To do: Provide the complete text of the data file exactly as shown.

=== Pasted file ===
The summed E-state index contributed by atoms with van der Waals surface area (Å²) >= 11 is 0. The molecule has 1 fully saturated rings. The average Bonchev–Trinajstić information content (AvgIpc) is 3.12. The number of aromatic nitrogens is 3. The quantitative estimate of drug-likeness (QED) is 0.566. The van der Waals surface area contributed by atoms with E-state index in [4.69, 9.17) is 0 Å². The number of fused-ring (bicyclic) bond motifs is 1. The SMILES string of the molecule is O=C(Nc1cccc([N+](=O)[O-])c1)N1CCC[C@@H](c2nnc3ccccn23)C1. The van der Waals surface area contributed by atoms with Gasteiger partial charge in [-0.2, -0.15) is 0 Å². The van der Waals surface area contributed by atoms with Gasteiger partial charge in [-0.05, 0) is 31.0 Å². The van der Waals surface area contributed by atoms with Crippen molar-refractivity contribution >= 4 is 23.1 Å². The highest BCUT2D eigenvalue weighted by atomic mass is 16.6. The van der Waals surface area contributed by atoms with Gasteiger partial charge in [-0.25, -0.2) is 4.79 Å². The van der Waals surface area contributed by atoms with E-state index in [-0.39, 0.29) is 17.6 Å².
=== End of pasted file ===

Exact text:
The summed E-state index contributed by atoms with van der Waals surface area (Å²) >= 11 is 0. The molecule has 1 fully saturated rings. The average Bonchev–Trinajstić information content (AvgIpc) is 3.12. The number of aromatic nitrogens is 3. The quantitative estimate of drug-likeness (QED) is 0.566. The van der Waals surface area contributed by atoms with E-state index in [4.69, 9.17) is 0 Å². The number of fused-ring (bicyclic) bond motifs is 1. The SMILES string of the molecule is O=C(Nc1cccc([N+](=O)[O-])c1)N1CCC[C@@H](c2nnc3ccccn23)C1. The van der Waals surface area contributed by atoms with Gasteiger partial charge in [-0.2, -0.15) is 0 Å². The van der Waals surface area contributed by atoms with Gasteiger partial charge in [-0.05, 0) is 31.0 Å². The van der Waals surface area contributed by atoms with Crippen molar-refractivity contribution >= 4 is 23.1 Å². The highest BCUT2D eigenvalue weighted by atomic mass is 16.6. The van der Waals surface area contributed by atoms with Gasteiger partial charge in [-0.25, -0.2) is 4.79 Å². The van der Waals surface area contributed by atoms with E-state index in [-0.39, 0.29) is 17.6 Å².